A small kidney stone may be less than 5 millimeters in size, but it can cause mighty discomfort. Kidney stones are made up of tiny crystals; they form over time when your urine contains too many of certain substances like calcium oxalate, cystine, or uric acid.
Kidney stones are relatively common, affecting some 11% of men and 6% of women at some point in their lifetime. Symptoms arise most often when the stone moves down through the ureter tubes, which empties urine into your bladder.
Even small stones can cause severe pain that starts suddenly in your belly or one side of your back. You may notice your urine is an abnormal color or has streaks of blood. Fever, chills, nausea, and vomiting are other symptoms.
Here at Buschemeyer Urology, we understand the concerns and questions — and downright fear and pain — that arise when you have a kidney stone. After a physical exam and imaging tests, we may determine that you can avoid surgery. Your stone can pass on its own without causing permanent harm.
Here’s what to expect when a small kidney stone passes naturally.
Why we’d decide to let a kidney stone pass on its own
The factors to consider when deciding how to treat a kidney stone include:
- Size of the stone: Smaller stones are more likely to pass naturally and not cause obstruction
- Location of the stone: Stones closer to the bladder pass more naturally, while those in the upper urinary tract are harder to pass
- Pain management: Severe or persistent pain that doesn’t respond to over-the-counter pain relievers and plenty of fluids may require medical intervention.
We thoroughly evaluate your stones and their location to help you determine if you should try and let them pass on their own.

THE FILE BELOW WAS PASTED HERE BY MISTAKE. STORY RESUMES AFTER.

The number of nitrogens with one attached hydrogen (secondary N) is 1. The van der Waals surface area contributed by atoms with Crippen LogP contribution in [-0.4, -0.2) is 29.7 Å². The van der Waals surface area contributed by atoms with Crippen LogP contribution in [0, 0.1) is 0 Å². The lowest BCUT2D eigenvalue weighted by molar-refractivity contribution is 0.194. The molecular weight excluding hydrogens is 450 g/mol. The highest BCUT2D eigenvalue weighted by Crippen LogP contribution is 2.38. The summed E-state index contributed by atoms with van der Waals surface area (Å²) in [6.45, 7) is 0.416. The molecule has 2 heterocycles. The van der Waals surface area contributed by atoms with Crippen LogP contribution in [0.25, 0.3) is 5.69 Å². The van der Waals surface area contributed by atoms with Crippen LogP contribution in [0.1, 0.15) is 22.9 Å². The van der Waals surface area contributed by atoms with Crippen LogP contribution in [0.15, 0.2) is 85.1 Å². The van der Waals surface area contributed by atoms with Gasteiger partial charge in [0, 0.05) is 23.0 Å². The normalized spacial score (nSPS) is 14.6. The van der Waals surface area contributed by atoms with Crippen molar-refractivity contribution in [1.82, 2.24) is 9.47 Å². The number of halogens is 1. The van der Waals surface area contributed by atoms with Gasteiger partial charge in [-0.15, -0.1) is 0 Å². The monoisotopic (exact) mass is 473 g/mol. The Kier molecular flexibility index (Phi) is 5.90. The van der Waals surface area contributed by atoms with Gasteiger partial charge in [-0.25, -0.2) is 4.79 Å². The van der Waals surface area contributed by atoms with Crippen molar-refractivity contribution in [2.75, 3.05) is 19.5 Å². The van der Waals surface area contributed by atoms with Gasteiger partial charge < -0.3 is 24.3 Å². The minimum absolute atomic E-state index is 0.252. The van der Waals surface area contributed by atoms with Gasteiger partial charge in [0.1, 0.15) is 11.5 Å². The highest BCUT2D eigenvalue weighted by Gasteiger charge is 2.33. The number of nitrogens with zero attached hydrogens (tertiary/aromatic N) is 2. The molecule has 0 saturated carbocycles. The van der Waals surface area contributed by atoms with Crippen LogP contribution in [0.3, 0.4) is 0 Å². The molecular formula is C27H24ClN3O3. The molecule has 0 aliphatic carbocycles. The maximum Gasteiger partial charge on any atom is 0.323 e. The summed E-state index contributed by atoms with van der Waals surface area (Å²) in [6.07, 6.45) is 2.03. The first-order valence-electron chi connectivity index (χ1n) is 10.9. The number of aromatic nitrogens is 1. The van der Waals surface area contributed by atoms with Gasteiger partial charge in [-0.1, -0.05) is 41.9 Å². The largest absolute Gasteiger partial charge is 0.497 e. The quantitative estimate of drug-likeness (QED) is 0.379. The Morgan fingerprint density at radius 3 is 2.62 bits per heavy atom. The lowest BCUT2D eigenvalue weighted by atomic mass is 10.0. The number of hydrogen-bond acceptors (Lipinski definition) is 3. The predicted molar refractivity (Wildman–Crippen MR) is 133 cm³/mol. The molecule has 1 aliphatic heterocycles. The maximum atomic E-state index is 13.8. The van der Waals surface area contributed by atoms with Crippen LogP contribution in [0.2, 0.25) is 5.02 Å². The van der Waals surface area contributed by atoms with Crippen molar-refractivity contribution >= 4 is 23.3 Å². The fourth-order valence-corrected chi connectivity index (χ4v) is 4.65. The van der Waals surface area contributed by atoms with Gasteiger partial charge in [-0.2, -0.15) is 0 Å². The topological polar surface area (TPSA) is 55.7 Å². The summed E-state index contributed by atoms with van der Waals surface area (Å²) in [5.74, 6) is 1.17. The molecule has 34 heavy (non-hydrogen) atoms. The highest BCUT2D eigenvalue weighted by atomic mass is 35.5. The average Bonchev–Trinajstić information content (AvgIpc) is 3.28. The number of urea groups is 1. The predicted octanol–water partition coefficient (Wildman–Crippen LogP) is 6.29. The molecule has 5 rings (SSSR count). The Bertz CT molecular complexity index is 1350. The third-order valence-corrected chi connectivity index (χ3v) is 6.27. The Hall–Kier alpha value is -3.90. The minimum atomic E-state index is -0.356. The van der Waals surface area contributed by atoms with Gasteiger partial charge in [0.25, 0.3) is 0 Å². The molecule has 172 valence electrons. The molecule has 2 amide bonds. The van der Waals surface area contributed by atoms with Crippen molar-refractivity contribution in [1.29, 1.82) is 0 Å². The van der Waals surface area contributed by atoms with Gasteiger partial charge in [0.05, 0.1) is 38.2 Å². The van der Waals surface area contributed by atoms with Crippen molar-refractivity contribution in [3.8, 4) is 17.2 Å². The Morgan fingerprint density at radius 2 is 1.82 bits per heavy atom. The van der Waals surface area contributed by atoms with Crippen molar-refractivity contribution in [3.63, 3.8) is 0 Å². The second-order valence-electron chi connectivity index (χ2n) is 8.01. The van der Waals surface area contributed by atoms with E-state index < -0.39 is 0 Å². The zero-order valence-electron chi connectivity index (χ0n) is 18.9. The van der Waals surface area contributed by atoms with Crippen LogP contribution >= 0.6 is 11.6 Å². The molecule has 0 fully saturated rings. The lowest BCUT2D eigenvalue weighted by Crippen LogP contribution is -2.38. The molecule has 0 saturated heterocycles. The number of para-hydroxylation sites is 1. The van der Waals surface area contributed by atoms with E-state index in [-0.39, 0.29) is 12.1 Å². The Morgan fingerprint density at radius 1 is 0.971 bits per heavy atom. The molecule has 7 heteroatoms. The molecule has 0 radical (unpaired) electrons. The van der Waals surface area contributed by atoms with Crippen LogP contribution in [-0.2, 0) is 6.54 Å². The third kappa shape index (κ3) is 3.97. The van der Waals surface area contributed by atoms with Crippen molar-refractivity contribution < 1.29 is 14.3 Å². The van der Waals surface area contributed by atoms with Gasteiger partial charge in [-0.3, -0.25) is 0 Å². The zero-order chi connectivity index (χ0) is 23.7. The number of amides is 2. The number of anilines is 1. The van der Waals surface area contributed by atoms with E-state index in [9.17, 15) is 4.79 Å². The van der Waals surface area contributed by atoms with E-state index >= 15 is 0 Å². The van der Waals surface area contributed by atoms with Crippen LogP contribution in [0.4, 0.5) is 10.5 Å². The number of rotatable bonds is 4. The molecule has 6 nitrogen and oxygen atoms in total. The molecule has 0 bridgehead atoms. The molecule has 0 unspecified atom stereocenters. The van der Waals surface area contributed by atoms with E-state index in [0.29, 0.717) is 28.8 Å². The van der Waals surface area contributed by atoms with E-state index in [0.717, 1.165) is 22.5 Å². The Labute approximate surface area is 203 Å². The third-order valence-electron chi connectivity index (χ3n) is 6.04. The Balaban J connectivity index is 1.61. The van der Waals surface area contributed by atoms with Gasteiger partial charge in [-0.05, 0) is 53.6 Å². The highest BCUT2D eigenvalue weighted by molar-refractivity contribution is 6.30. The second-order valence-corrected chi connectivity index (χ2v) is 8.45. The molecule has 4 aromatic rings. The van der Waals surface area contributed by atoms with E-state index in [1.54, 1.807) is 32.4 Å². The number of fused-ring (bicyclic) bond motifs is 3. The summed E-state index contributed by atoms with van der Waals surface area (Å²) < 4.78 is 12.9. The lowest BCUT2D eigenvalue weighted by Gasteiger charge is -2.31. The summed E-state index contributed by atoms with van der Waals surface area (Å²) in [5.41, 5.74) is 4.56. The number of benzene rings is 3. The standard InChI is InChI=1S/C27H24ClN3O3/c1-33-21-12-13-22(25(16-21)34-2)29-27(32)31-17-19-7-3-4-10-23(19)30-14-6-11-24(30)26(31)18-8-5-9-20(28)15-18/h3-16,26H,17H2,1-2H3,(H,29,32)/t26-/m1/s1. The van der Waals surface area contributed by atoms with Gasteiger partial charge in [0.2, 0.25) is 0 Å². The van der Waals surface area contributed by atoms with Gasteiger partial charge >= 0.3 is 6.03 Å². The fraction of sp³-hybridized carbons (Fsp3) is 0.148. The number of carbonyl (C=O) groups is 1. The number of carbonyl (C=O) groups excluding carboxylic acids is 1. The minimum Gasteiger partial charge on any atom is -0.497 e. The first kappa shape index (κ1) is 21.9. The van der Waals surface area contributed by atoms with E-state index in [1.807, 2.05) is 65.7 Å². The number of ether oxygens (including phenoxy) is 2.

What you can expect with passing of a kidney stone
Expect to experience discomfort and pain when you pass a kidney stone. The team at Buschemeyer Urology usually recommends over-the-counter medications to help ease discomfort but sometimes will prescribe more powerful pain medications, too.
Applying heat to the area of pain with a heating pad or hot water bottle may also offer relief.
Hydration is key to encouraging the stone’s movement through the urinary tract. Consuming plenty of fluids can also help prevent the formation of additional stones.
We’ll ask you to monitor your symptoms and watch for blood in the urine or possible infection. The process of passing the stone can take anywhere from a few days to a few weeks. You’ll need to be patient, but if the pain becomes unbearable or you become worried that you’re developing complications, please reach out to our office.
When you need medical care
You need care if your kidney stone is causing unmanageable pain or resulting in fever, chills, or urinary tract infection symptoms. We may also recommend intervention if your stone hasn't passed after a reasonable period of time.
Dr. W. Cooper Buschemeyer may recommend surgery if the stone is just too large to pass on its own or if it’s growing. Surgery is also a necessity if the stone is blocking urine flow, causing an infection, or endangering your kidneys.
While small kidney stones can often pass on their own, it’s not always easy. The team
Buschemeyer Urology is here to support you and offer assistance when needed. Call today or use the online tool to schedule an appointment.